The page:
D&D as a Post-Apocalyptic Wasteland


I remember a blog post that analyzed the encounter tables and wilderness rules from the original Book III Underworld & Wilderness Adventures.

It basically describes a very post-apocalyptic world. Settlements few and far between, monsters lurking in between and gangs of bandits and brigands roaming the countryside.

Also this blog discusses the implied original setting in great detail. Its fascinating to read.

including a pdf document:



I respectfully disagree--I think that definition of "post-apocalyptic" is so broad as to be nearly meaningless. Finding ancient, advanced artifacts is such a staple of both fantasy and sci-fi that it would mean there are very few settings that aren't post-apocalyptic under that definition.
Agreed. When your definition of "post-apocalyptic" includes "The Lord of the Rings," you've gone way beyond what most people would think of as "post-apocalypse" fiction.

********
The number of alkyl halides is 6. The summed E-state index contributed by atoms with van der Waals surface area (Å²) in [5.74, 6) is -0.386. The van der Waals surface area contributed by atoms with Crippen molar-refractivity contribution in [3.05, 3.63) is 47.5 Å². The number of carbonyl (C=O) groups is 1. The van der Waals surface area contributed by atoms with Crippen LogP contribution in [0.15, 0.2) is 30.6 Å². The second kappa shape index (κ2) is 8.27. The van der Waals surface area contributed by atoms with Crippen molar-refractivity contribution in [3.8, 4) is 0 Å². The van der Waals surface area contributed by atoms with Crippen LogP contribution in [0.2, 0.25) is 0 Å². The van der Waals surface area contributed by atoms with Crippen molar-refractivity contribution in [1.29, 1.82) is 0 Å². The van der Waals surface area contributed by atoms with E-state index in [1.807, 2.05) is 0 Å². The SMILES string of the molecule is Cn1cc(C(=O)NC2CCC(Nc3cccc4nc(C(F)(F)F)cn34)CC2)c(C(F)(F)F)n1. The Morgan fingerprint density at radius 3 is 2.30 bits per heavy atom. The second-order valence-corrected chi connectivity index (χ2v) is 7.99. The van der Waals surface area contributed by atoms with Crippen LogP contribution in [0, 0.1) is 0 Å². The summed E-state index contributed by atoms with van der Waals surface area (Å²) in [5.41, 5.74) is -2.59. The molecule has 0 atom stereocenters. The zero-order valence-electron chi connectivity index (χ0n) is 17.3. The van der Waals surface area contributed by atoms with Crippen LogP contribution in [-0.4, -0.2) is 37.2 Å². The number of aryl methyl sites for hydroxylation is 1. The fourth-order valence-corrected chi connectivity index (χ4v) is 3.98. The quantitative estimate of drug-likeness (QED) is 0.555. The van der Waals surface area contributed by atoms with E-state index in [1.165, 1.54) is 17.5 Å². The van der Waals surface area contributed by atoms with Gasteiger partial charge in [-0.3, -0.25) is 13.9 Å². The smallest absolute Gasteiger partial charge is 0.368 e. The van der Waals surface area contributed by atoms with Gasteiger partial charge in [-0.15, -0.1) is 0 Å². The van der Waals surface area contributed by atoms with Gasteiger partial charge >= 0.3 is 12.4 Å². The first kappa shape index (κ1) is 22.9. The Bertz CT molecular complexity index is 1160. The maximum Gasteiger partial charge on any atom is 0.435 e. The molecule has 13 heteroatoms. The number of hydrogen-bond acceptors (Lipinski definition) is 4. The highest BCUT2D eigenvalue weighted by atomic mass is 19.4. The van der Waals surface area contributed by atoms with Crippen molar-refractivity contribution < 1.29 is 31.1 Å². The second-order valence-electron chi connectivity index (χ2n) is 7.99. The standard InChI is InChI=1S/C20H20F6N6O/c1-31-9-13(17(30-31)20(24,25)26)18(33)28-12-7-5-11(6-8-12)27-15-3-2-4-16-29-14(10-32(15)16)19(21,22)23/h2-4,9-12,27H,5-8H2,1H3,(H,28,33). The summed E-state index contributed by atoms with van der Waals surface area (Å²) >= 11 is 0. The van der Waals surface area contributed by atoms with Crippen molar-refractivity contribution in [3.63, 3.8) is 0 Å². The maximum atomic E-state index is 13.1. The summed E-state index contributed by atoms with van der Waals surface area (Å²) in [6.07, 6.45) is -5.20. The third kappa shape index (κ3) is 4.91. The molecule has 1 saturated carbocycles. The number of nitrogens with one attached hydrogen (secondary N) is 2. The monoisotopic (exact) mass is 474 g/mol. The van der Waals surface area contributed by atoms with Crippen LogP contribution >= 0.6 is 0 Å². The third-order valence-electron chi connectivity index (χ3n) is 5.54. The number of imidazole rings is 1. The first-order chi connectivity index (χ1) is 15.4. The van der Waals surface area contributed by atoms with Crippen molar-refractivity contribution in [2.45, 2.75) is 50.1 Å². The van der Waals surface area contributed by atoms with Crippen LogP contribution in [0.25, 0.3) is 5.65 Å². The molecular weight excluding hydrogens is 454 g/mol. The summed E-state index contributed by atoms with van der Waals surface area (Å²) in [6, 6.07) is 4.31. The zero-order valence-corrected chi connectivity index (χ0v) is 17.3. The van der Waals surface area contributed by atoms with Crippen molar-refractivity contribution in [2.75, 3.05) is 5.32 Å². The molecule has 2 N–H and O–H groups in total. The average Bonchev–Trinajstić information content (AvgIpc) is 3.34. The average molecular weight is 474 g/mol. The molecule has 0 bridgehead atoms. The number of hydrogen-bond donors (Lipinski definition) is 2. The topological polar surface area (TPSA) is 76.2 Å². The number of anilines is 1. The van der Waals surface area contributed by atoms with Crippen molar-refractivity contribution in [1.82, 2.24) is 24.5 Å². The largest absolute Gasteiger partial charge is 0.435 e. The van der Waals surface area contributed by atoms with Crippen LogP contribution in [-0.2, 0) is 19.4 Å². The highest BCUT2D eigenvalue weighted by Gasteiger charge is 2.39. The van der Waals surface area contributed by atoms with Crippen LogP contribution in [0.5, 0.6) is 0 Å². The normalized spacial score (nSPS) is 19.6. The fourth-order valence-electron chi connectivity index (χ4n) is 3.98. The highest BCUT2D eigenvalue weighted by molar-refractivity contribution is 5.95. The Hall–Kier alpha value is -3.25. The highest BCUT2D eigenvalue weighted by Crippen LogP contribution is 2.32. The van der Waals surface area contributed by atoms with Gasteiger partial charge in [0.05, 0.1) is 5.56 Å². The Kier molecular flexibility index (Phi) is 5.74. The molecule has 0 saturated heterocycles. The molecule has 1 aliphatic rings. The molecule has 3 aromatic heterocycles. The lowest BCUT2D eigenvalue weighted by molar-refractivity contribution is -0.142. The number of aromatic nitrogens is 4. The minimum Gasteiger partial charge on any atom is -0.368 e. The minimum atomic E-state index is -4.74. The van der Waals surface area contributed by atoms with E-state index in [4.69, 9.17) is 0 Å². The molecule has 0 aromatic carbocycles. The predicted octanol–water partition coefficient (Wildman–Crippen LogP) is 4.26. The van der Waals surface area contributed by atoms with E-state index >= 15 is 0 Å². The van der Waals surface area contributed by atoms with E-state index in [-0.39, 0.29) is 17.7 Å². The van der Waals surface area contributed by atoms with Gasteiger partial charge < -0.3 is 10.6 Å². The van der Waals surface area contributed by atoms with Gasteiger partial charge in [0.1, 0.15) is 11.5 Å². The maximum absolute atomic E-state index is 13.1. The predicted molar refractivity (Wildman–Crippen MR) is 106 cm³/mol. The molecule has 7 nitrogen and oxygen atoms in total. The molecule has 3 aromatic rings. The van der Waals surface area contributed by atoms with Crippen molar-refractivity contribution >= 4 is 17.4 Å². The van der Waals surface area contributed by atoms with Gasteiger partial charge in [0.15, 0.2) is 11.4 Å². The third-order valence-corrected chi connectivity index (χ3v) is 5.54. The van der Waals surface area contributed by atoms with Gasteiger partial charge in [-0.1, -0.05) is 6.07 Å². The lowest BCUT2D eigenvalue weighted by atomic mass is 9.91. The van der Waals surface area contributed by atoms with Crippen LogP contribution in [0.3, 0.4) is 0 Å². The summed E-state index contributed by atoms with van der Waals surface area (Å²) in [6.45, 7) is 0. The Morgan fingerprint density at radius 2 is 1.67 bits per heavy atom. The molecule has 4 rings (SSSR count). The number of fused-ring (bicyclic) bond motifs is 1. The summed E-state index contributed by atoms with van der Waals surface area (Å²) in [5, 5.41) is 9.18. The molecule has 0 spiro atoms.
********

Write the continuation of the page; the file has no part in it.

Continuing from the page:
IMO, the key feature of a post-apocalypse setting is that the apocalypse is omnipresent. It shapes and defines the setting in a way that is visible to the audience. Even if the inhabitants of the post-apocalypse world have forgotten how their world got that way, the audience can clearly see how it continues to dominate their lives.

In "The Lord of the Rings," the setting's past includes several apocalypses--the War of Wrath, the fall of Numenor, and the War of the Last Alliance. But the fallout of those apocalypses does not have much effect on daily life in the Shire, or even in Gondor. It isn't a post-apocalypse setting in any meaningful way.